Well, the art of sculpting in C++, the art of design, becomes really the art of subdividing our sculpture in pieces, the real design challenge is all about how to cut or work into pieces. Too many of them and the sculpture will be a fragile and ugly mess (translation: craptastically slow OOP shit). Too little and we loose flexibility.

As far as I can tell, the point here is that if C++ was a better language, bad design wouldn't be a problem. If it took C++ to drive him to consider OO design principles, I'd hate to see the code he wrote in other OO languages. Also, decomposition is not the only consideration. There are cross-cutting concerns such as memory management, logging, and instrumentation.

The design principles at the end of the post are better and more comprehensively covered by "Large-Scale C++ Software Design": Some of the language points in that book reflect the immaturity of C++ implementations when the book was written, but the design guidelines are still relevant.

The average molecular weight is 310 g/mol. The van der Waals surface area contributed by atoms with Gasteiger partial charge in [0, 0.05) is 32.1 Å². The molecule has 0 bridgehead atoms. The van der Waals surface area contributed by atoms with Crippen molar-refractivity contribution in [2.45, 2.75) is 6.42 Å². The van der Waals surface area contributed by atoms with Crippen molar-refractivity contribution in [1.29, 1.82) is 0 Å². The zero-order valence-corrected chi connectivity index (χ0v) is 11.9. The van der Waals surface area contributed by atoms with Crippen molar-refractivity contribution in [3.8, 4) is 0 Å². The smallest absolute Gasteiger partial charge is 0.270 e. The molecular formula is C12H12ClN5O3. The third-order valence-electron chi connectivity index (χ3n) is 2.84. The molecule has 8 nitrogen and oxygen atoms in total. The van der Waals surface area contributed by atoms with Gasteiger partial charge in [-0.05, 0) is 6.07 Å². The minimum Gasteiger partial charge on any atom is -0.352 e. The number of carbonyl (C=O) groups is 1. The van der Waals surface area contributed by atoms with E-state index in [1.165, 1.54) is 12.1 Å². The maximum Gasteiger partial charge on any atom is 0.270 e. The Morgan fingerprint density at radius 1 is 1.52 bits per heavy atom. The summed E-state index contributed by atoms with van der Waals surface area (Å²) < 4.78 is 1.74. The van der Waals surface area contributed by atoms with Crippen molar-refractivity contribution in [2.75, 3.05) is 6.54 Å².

In general, it's very hard to say anything original about C++. Practitioners and proponents of C++ are much more aware of its limitations than its detractors realize. Also, this may come as a shock to the web generation, but C++ is a topic that is very well covered by available books. Just as you might browse through a few relevant blogs to see if someone else has already made the same point you were about to make, with C++ you should do the same with the highly-regarded books.